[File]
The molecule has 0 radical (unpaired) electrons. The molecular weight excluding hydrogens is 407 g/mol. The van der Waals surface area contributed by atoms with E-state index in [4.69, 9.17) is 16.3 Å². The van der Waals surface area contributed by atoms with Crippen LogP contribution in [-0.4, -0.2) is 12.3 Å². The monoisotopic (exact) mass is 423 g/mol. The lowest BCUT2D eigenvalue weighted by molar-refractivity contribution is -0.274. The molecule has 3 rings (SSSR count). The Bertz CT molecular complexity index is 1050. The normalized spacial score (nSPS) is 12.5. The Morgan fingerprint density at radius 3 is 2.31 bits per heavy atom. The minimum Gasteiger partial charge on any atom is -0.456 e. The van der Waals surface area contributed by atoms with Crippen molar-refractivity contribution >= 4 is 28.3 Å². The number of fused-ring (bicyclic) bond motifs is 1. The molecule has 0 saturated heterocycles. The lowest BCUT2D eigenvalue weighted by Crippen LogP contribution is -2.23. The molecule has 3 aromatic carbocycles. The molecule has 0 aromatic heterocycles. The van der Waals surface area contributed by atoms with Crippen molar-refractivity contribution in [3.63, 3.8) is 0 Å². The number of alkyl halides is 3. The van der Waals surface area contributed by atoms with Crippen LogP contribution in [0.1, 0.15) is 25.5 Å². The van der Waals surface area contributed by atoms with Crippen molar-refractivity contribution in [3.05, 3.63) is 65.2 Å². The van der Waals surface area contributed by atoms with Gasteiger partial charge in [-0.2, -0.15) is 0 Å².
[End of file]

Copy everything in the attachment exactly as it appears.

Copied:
The molecule has 0 radical (unpaired) electrons. The molecular weight excluding hydrogens is 407 g/mol. The van der Waals surface area contributed by atoms with E-state index in [4.69, 9.17) is 16.3 Å². The van der Waals surface area contributed by atoms with Crippen LogP contribution in [-0.4, -0.2) is 12.3 Å². The monoisotopic (exact) mass is 423 g/mol. The lowest BCUT2D eigenvalue weighted by molar-refractivity contribution is -0.274. The molecule has 3 rings (SSSR count). The Bertz CT molecular complexity index is 1050. The normalized spacial score (nSPS) is 12.5. The Morgan fingerprint density at radius 3 is 2.31 bits per heavy atom. The minimum Gasteiger partial charge on any atom is -0.456 e. The van der Waals surface area contributed by atoms with Crippen molar-refractivity contribution >= 4 is 28.3 Å². The number of fused-ring (bicyclic) bond motifs is 1. The molecule has 0 saturated heterocycles. The lowest BCUT2D eigenvalue weighted by Crippen LogP contribution is -2.23. The molecule has 3 aromatic carbocycles. The molecule has 0 aromatic heterocycles. The van der Waals surface area contributed by atoms with Crippen molar-refractivity contribution in [3.63, 3.8) is 0 Å². The number of alkyl halides is 3. The van der Waals surface area contributed by atoms with Crippen LogP contribution in [0.1, 0.15) is 25.5 Å². The van der Waals surface area contributed by atoms with Crippen molar-refractivity contribution in [3.05, 3.63) is 65.2 Å². The van der Waals surface area contributed by atoms with Gasteiger partial charge in [-0.2, -0.15) is 0 Å².